Ignorance of Scripture is Ignorance of Christ – Jerome

Jerome insists that ignorance of Scripture is ignorance of Christ.  A strong exhortation from a Father and Doctor of the Catholic Church urging all Christians to recognize that serious Bible study is a necessity, not an optional luxury.  Read on Jerome’s feast September 30.

I interpret as I should, following the command of Christ: Search the Scriptures, and Seek and you shall find. Christ will not say to me what he said to the Jews: You erred, not knowing the Scriptures and not knowing the power of God. For if, as Paul says, Christ is the power of God and the wisdom of God, and if the man who does not know Scripture does not know the power and wisdom of God, then ignorance of Scripture is ignorance of Christ.

Therefore, I will imitate the head of a household who brings out of his storehouse things both new and old, and says to his spouse in the Song of Songs: I have kept for you things new and old, my beloved. In this way permit me to explain Isaiah, showing that he was not only a prophet, but an evangelist and an apostle as well. For he says about himself and the other evangelists: How beautiful are the feet of those who preach good news, of those who announce peace. And God speaks to him as if he were an apostle: Whom shall I send, who will go to my people? And he answers: Here I am; send me.

ignorance scripture jerome september 30 christ

No one should think that I mean to explain the entire subject matter of this great book of Scripture in one brief sermon, since it contains all the mysteries of the Lord. It prophesies that Emmanuel is to be born of a virgin and accomplish marvelous works and signs. It predicts his death, burial and resurrection from the dead as the Savior of all men. I need say nothing about the natural sciences, ethics and logic. Whatever is proper to holy Scripture, whatever can be expressed in human language and understood by the human mind, is contained in the book of Isaiah. Of these mysteries the author himself testifies when he writes: You will be given a vision of all things, like words in a sealed scroll. When they give the writings to a wise man, they will say: Read this. And he will reply: I cannot, for it is sealed. And when the scroll is given to an uneducated man and he is told: Read this, he will reply: I do not know how to read.

Should this argument appear weak to anyone, let him listen to the Apostle: Let two or three prophets speak, and let others interpret; if, however, a revelation should come to one of those who are seated there, let the first one be quiet. How can they be silent, since it depends on the Spirit who speaks through his prophets whether they remain silent or speak? If they understood what they were saying, all things would be full of wisdom and knowledge. But it was not the air vibrating with the human voice that reached their ears, but rather it was God speaking within the soul of the prophets, just as another prophet says: It is an angel who spoke in me; and again, Crying out in our hearts, ‘Abba, Father’, and I shall listen to what the Lord God says within me.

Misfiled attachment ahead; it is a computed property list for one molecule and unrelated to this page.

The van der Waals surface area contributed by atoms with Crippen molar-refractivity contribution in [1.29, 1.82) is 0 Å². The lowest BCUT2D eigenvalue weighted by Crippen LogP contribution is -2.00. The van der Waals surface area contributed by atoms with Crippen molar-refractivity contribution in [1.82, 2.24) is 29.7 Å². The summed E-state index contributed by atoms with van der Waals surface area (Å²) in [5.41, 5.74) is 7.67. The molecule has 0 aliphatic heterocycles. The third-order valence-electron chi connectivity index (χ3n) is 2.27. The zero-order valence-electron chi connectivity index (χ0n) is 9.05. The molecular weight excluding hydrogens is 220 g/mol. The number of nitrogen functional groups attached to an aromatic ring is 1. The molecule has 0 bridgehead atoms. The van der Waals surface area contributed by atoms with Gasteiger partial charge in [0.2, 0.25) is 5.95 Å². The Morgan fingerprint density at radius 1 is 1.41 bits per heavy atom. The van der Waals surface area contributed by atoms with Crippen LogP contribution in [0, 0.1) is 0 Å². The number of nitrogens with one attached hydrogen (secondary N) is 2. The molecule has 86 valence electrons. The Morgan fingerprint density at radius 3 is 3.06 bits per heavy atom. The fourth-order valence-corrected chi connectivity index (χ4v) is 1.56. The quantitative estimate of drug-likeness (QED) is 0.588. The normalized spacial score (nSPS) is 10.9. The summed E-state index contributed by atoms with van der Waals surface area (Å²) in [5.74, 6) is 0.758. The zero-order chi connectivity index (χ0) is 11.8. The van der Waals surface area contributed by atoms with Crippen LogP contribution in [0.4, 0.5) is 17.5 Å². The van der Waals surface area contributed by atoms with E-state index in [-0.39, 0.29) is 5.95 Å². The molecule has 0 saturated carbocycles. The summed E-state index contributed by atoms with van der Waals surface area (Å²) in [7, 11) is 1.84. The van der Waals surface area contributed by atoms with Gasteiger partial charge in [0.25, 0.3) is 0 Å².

This famous excerpt from Jerome’s Commentary on Isaiah (Nn. 1.2: CCL 73, 1-3) is used in the Roman Office of Readings for the Feast (liturgical memorial) of St. Jerome on September 30. In it, St. Jerome firmly insists that ignorance of Scripture is ignorance of Christ. A strong exhortation from a Father and Doctor of the Catholic Church to Christians urging all to recognize that serious Bible study is a necessity, not an optional luxury. 

St. Jerome

Saint Jerome was born around 342 AD in a town on the Eastern Adriatic coast, in the imperial territory the Romans called Dalmatia.  He studied in Rome, where he was baptized, and eventually became a monk.  St. Jerome learnt Hebrew while spending a few years in Syria as a hermit.  After His ordination to the priesthood, he traveled to Rome where he served as the secretary of Pope Damasus from 382-385.  After the Popes death, he settled in Bethlehem where he founded a monastery and dedicated himself to study and the translation of the Scriptures from the original languages into Latin.  St. Jeromes translation, known as the Vulgate, was used in the Latin rite of the Catholic Church for over 1,000 years.

The biblical scholarship of St. Jerome was extraordinary, and he remains one of the greatest Scripture scholars, Fathers, and Doctors of the Catholic Church.  He died ten years before St. Augustine, in 420 AD.  For a more extensive biography of Jerome, see When the Church was Young: Voices of the Early Fathers by Marcellino D’Ambrosio (Dr. Italy).